Let’s assume your father isn’t much of a gamer. Maybe he used to climb mountains, sail, take your family on Sunday hikes. Maybe he’s the kind of guy tour-guides need to tell to stand behind a line.
But let’s also say he has played a video game. (Maybe it’s Myst, or something just as hard.) He may have… mixed opinions on time spent gaming, but he just needs the right game to prove it’s a valid medium. Or maybe three games.
This holiday, try these:
Metal Gear Solid 4: Guns of the Patriots
Even if you’ve never played any Metal Gear Solid, the most convoluted series ever, let alone MGS4, the most convoluted of them all, pop it in. Convince your father that the fourth entry in this hyper-Japanese series about American futuro-espionage is going to be interesting. (Hey, maybe your dad’s a history nut.) Start a new game. Immediately watch mooing, frog-legged “Gekko” mechs violently wipe out an entire platoon, before an elderly man in a skin-tight suit starts mumbling at you. Don’t try to look away after that: You won’t be able to.
Flounder through the stealth missions on the easiest difficulty, shoulder-tackling people while wearing a cardboard box. (Your dad might hate this. “Why did you do that? …Why did that work?”) Absorb the cutscenes: The drug dealer with the stealth tank and the bald monkey, a man fighting Gekkos and a vampire with a sword between his toes, the half-naked “Laughing Octopus” shack fight… It’ll look like a mess. Your dad may take to talking to characters onscreen, very reasonably considering the hero could just SHOOT THE VILLAIN LOOK HE’S RIGHT THERE.
Yet you and your father will care about the story, when you can follow it. You’ll be so dumbstruck by the oddities, the stakes, and the character development that you’ll see it’s internally consistent and oddly, achingly beautiful. It will be one of those rare times when you discover a new, bewildering, awe-inspiring world, and one of the rarer times when you get to share that with someone else.
Maybe, just maybe, this will appeal to your dad’s inner park ranger. Play through the game’s intro, one of the best and most accessible in years, with a couple friends beforehand so you know it backwards and forwards. Hand your father the controller, and only pipe in to explain controls when he, say, walks into a corner while looking straight at the ground. (He may surprise you by asking you to invert the y-axis “like a plane throttle.”) Eventually he’ll take to the game like a fish to water.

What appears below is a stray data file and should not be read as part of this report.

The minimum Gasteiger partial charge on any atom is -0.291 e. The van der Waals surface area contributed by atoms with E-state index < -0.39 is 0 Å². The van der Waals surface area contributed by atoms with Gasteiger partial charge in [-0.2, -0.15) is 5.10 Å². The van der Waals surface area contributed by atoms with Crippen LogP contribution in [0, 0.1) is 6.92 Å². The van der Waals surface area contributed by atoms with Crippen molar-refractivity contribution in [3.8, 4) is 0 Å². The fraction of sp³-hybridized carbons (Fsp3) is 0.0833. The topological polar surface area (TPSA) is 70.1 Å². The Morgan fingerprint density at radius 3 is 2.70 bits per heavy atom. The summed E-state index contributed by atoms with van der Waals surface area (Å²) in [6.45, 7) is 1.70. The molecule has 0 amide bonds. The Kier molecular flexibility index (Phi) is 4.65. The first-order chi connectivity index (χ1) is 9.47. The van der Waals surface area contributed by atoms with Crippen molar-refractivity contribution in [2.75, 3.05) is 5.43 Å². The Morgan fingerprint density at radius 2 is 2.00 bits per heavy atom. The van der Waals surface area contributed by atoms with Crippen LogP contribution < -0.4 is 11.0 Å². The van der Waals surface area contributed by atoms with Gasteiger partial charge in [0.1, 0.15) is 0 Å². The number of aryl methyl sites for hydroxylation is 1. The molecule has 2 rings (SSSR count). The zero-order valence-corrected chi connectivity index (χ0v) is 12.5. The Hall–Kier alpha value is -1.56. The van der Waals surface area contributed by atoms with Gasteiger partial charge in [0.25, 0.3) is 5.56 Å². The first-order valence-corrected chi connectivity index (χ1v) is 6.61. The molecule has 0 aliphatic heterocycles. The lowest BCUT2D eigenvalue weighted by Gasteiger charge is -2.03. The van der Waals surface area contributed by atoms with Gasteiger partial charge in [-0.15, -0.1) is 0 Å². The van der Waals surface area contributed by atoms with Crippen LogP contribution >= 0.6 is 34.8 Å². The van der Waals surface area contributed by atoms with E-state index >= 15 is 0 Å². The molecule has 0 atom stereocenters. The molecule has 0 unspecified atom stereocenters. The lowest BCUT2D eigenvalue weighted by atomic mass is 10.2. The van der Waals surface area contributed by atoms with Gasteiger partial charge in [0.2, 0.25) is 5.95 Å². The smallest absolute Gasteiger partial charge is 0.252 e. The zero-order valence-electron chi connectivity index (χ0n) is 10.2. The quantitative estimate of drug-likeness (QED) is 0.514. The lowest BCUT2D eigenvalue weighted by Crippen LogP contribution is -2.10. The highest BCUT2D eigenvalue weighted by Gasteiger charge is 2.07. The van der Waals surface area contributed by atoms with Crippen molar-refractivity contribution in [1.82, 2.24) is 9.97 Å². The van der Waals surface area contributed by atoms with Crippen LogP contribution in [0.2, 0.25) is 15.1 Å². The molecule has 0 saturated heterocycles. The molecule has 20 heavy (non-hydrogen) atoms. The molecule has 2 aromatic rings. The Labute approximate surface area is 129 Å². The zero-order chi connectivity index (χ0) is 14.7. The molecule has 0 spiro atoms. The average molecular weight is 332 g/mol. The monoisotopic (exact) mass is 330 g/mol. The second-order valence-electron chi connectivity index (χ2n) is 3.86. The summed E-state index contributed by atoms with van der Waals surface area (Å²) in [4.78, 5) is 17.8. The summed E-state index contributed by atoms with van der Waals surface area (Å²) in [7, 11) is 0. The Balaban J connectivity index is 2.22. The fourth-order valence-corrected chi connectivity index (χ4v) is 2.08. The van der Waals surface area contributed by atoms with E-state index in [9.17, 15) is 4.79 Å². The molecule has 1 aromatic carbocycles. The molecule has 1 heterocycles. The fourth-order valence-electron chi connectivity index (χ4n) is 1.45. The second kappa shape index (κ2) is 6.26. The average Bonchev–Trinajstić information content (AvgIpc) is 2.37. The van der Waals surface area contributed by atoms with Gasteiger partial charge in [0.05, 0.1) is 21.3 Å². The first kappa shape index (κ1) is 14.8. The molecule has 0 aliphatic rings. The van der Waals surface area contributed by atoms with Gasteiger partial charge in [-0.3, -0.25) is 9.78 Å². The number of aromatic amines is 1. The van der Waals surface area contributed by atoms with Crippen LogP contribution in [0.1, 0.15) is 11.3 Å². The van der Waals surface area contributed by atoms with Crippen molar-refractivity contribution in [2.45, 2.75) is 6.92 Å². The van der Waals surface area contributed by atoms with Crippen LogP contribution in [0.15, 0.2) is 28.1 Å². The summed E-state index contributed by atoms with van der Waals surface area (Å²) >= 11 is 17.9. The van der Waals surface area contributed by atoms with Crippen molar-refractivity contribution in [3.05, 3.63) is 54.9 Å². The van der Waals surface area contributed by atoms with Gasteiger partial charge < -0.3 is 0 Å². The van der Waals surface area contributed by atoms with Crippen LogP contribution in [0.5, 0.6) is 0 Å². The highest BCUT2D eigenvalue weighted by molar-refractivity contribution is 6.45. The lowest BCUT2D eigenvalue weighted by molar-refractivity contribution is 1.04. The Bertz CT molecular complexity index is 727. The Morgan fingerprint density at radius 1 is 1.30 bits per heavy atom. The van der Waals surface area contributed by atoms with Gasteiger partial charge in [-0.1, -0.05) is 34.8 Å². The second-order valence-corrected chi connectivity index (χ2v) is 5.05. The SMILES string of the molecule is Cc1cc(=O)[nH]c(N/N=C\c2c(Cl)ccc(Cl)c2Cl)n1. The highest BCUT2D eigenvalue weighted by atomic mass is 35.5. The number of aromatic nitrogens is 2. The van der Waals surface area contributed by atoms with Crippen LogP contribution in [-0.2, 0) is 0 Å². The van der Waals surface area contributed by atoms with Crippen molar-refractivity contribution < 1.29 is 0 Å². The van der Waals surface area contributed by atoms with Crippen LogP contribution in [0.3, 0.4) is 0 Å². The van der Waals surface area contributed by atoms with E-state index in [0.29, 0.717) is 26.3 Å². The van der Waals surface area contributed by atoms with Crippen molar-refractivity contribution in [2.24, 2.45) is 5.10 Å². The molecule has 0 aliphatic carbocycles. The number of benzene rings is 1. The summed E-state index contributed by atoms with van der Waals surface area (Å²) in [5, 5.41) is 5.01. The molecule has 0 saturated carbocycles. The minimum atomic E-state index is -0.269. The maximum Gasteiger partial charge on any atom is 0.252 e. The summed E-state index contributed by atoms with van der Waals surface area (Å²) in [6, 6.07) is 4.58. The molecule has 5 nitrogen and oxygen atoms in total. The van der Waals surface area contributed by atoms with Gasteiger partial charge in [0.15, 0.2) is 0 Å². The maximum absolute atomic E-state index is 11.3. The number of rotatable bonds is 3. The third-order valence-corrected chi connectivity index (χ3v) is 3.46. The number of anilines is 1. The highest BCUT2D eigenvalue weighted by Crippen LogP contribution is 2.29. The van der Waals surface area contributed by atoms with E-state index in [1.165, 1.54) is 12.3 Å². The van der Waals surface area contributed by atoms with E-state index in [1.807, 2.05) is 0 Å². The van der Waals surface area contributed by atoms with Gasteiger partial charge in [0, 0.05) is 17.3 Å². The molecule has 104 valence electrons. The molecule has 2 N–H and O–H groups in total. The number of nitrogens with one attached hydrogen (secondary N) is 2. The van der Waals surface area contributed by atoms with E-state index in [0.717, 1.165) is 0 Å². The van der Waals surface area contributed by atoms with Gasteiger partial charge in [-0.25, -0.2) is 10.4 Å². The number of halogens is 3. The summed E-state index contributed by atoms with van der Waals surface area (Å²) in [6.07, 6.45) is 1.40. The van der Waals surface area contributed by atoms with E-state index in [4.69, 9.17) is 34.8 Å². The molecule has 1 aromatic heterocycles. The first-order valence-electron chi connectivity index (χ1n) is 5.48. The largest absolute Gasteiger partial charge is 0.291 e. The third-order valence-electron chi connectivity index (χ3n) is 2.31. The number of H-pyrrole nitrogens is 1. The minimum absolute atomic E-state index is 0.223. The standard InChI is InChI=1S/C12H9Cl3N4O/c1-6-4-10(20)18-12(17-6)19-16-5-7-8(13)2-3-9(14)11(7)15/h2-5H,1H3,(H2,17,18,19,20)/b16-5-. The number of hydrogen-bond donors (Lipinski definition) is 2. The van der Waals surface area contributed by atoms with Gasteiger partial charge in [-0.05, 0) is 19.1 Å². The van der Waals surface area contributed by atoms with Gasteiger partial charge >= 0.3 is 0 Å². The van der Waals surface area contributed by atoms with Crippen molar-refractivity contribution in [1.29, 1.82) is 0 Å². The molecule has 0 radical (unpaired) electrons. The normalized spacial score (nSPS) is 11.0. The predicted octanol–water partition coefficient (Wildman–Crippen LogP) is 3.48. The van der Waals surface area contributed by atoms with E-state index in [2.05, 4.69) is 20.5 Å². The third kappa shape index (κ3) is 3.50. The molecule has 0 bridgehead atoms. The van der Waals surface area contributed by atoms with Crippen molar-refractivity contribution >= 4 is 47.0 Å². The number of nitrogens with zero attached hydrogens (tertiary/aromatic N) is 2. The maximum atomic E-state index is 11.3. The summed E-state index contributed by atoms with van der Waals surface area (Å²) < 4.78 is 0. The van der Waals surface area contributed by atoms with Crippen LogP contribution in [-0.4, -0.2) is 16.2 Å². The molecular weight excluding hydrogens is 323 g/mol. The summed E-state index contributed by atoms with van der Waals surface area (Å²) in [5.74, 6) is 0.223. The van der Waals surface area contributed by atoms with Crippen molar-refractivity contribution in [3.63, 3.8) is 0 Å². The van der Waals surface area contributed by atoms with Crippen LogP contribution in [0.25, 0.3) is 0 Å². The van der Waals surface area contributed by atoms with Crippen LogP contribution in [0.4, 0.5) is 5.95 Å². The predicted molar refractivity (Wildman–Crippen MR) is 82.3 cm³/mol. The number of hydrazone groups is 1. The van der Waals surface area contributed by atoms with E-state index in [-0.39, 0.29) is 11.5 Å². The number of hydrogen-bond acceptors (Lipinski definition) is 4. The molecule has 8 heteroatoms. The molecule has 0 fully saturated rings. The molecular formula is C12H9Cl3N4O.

Let him struggle with early-game life decisions, and hint him towards the baseball caps and turtle when you can. Listen as he narrates his thought process to you for every conversational decision over the walkie-talkie. Appreciate his frustration with the map, compass, and amateur climbing skills of the protagonist. Be aware that you may have to explain to him why the designers chose to make cliffs at sunset purple and orange (even though “that’s not what it looks like” in the real world).
Firewatch isn’t a survival game, but you’ll both find it’s a “mood”-simulator of a certain, cozy loneliness. You’ll watch your dad get more and more isolated in his own head, more absorbed by the experience, and you won’t be sure if he’s talking to himself out loud or talking to you. Then, he may just ask you which way to go, not because he’s lost, but because he wants your opinion, and you’ll remember you’re there.
The Last of Us
Though it could put his guard up, warn your father that he may cry in the first 15 minutes. Play for him, making sure to look everywhere cinematic as the game opens. Be quiet for the sad part. (As a result of said sad part, your father may swear vengeance on someone’s “commanding officer”.) When the screen says “20 Years Later” and reveals a protagonist aged by rage, take note of your dad’s reaction.
Make your way across the city, and take in the beautiful dying world. Your dad may note, correctly, how stupid it is that a woman with little to no muscle definition can, with one arm, lift a man twice her size up a ledge. From there, start shoulder-checking random people to assert dominance, and pop headshots as fast as possible to show off, but don’t make eye contact with your dad when you accidentally crouch next to someone shooting you and get gunned down. At one point or another, your dad will probably ask, “But you’re going to shoot [the bad guy] after this [cutscene], right?”
Realize you just played 3 games with middle-aged, male protagonists. Realize you showed your dad a spy weathered by “wet-work”, an average Joe who tried running away from his problems and only took a break from them, and a survivor infamous for his grizzled coldness. Realize you may have just played through three of your father’s daydreams– not things he would ever actually do or be, but things he’s wondered if he could. Be glad that, in reality, his dreams led him to passing you the controller and telling you it’s your turn. Be glad that he enjoyed his turn, too.